Briefing: Complex healthcare needs in schools

Date: 27th July 2016
Category: Children affected by substance misuse

The Commissioner's office has produced a briefing alongside work with the Scottish Government and other partners to develop new guidance around the issue of meeting healthcare needs in schools. A consultation on the draft guidance will be carried out over the summer.

The Scottish Government is currently reviewing its guidance on meeting healthcare needs in schools. The guidance covers:

- giving children and young people the medicines they need while at school;
- performing simple medical procedures at school.

The Commissioner's briefing outlines what they think the new guidance should include.

Briefing summary

The number of schoolchildren with complex medical needs has grown since 2001, as more premature babies and children with serious medical conditions survive to school age, and conditions such as type 1 diabetes are diagnosed earlier in children's lives.

Children have a right to have their medical needs met at school, but meeting these needs can be challenging. However, schools are expected to provide medical care to children of a level a parent or guardian would.

Research conducted by the Commissioner's office has shown that children's needs aren't always met in school, and children have missed school because of a failure to meet their healthcare needs. In our research, one in ten school staff members reported being unable to respond to a request for administration of medication.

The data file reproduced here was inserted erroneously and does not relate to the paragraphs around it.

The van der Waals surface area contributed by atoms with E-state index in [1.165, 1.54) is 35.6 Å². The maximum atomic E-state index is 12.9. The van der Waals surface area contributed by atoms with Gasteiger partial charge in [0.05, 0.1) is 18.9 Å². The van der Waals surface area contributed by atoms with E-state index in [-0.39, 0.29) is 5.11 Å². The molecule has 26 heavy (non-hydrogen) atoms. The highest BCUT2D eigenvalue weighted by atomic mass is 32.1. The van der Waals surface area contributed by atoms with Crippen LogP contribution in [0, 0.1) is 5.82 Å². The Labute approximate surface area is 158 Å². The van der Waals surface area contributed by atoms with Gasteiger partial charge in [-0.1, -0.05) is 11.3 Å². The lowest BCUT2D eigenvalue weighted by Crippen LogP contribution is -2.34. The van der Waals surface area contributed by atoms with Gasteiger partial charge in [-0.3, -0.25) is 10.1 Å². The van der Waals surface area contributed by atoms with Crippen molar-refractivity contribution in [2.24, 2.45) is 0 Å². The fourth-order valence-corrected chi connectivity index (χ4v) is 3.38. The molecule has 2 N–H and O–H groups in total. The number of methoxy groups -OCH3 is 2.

Children's Rights and Healthcare Needs

A number of articles of the United Nations Convention on the Rights of the Child (UNCRC) are relevant to meeting healthcare needs in schools:

- Article 3 says that the best interests of children should be considered when decisions are made that affect them.

- Article 12 says that children have the right to a say in decisions made about them and for their views to be taken into account.

- Article 23 says that children who have any kind of disability have particular rights. They have the right to special care and support so that they can live full and independent lives. Not all children who have healthcare needs at school will be disabled, but many will be.

- Article 24 says that children have the right to the best quality healthcare.

- Article 28 and Article 29 say that all children have the right to the best education possible to develop their personalities, talents and abilities to the fullest.